When I was a first year student, I used to go to the communion that the MDiv students hold in the chapel every Wednesday and I would cry. The school and the move from California to Seattle had cracked open something deep inside me and I could not stop crying everywhere I went. My advisers at The Seattle School counseled me that there was truth in my grief if I could be brave enough to keep crying, keep feeling, and keep wading through it.
I am now a fourth year student. I no longer cry as much. I have bled out much of my grief, and what remains I have tempered into my very being—a deep core within myself that I know to be strong and true.
Last term on Wednesdays I arrived at the building to attend Case Conference. Have you ever attended a case conference? They are all different, but mine goes something like this: someone presents a case from their internship that is going particularly messy, we talk about it, then we take a break, after which someone else presents a case. During the break between the presentations, I walk two doors down to the chapel and take pictures with my phone.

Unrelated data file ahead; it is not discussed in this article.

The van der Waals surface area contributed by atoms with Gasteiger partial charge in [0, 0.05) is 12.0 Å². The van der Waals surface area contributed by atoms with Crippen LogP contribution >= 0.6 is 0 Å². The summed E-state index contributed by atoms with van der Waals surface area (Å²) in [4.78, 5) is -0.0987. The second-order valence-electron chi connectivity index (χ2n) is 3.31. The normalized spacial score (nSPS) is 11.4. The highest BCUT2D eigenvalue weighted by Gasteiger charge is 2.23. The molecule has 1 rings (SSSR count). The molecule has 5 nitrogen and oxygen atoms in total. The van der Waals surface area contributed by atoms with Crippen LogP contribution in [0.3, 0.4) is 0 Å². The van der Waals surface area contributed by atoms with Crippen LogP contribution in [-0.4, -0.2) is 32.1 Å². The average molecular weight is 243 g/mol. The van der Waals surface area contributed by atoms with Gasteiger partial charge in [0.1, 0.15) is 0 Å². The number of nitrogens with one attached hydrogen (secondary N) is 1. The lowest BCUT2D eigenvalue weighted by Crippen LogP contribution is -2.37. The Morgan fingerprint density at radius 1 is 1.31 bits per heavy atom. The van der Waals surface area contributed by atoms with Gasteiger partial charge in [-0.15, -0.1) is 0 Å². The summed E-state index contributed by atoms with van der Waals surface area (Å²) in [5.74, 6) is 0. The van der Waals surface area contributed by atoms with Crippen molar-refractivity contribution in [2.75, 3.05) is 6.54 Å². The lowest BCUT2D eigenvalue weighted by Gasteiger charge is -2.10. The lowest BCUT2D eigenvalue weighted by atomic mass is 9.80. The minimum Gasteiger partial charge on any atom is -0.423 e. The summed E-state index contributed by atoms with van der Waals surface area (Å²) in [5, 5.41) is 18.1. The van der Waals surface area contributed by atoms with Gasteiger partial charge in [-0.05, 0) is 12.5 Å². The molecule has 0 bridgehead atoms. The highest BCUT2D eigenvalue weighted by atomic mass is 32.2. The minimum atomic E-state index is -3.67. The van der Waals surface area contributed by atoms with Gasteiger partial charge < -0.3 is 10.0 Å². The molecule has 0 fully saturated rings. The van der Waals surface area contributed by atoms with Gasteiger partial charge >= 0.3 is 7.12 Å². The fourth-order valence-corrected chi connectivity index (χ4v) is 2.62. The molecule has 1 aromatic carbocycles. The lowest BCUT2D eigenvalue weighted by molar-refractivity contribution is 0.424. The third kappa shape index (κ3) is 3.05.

I’ve learned that the process of creating comforts me. Creation is grounding because only I see what I see. If you were here and you had a camera, you would take a different picture. After all, as therapists, priests, and artists, all we have to offer each other is ourselves. I don’t see what you see and you don’t see what I see. Case conference always makes me feel feelings about the way I see that others don’t. Taking a picture and naming what I see as me helps reconnect me with the goodness at the root of myself.
Three years ago I took pictures of our chapel and published them on this blog. The pictures I show you today are very different than those ones. These are weirder, better, and changed. The reason is because I am different than I was three years ago. I have learned invaluable skills as a photographer, person, and therapist. I have learned to know myself clearly and with less fear, in a way I never thought possible.
But it’s more than that; I am changed.
This school does that. Being cracked open does that. It changes us.